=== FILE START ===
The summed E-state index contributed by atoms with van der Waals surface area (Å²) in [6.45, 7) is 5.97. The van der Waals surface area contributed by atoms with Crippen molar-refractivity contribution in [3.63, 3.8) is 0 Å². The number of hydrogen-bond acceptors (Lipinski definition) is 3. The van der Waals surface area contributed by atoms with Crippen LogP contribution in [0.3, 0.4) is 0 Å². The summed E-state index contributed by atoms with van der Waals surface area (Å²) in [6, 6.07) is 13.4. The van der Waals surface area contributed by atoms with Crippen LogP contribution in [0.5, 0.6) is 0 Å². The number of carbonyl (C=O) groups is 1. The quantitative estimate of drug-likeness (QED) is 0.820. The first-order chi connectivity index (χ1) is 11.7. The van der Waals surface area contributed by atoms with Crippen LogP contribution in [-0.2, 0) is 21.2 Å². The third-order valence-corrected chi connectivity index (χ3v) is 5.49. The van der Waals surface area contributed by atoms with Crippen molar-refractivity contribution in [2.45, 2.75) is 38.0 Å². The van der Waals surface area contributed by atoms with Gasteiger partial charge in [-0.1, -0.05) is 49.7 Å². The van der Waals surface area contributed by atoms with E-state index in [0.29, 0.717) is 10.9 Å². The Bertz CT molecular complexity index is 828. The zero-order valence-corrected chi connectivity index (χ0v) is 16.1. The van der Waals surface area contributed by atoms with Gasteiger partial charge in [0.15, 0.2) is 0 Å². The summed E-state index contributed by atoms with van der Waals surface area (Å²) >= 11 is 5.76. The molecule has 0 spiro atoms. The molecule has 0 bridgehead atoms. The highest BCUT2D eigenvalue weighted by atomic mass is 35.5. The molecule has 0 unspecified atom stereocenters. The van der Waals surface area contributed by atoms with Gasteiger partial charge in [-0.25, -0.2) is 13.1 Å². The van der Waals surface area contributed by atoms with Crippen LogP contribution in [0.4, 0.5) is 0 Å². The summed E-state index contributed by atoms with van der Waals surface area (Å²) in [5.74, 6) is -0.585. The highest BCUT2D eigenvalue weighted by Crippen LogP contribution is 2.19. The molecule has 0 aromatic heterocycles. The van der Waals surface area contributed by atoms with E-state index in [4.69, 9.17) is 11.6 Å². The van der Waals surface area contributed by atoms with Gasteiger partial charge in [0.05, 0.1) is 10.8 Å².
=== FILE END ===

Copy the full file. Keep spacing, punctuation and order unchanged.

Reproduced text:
The summed E-state index contributed by atoms with van der Waals surface area (Å²) in [6.45, 7) is 5.97. The van der Waals surface area contributed by atoms with Crippen molar-refractivity contribution in [3.63, 3.8) is 0 Å². The number of hydrogen-bond acceptors (Lipinski definition) is 3. The van der Waals surface area contributed by atoms with Crippen LogP contribution in [0.3, 0.4) is 0 Å². The summed E-state index contributed by atoms with van der Waals surface area (Å²) in [6, 6.07) is 13.4. The van der Waals surface area contributed by atoms with Crippen LogP contribution in [0.5, 0.6) is 0 Å². The number of carbonyl (C=O) groups is 1. The quantitative estimate of drug-likeness (QED) is 0.820. The first-order chi connectivity index (χ1) is 11.7. The van der Waals surface area contributed by atoms with Crippen LogP contribution in [-0.2, 0) is 21.2 Å². The third-order valence-corrected chi connectivity index (χ3v) is 5.49. The van der Waals surface area contributed by atoms with Crippen molar-refractivity contribution in [2.45, 2.75) is 38.0 Å². The van der Waals surface area contributed by atoms with Gasteiger partial charge in [-0.1, -0.05) is 49.7 Å². The van der Waals surface area contributed by atoms with E-state index in [0.29, 0.717) is 10.9 Å². The Bertz CT molecular complexity index is 828. The zero-order valence-corrected chi connectivity index (χ0v) is 16.1. The van der Waals surface area contributed by atoms with Gasteiger partial charge in [0.15, 0.2) is 0 Å². The summed E-state index contributed by atoms with van der Waals surface area (Å²) >= 11 is 5.76. The molecule has 0 spiro atoms. The molecule has 0 bridgehead atoms. The highest BCUT2D eigenvalue weighted by atomic mass is 35.5. The molecule has 0 unspecified atom stereocenters. The van der Waals surface area contributed by atoms with Gasteiger partial charge in [-0.25, -0.2) is 13.1 Å². The van der Waals surface area contributed by atoms with Crippen LogP contribution in [0.4, 0.5) is 0 Å². The summed E-state index contributed by atoms with van der Waals surface area (Å²) in [5.74, 6) is -0.585. The highest BCUT2D eigenvalue weighted by Crippen LogP contribution is 2.19. The molecule has 0 aromatic heterocycles. The van der Waals surface area contributed by atoms with E-state index in [4.69, 9.17) is 11.6 Å². The van der Waals surface area contributed by atoms with Gasteiger partial charge in [0.05, 0.1) is 10.8 Å².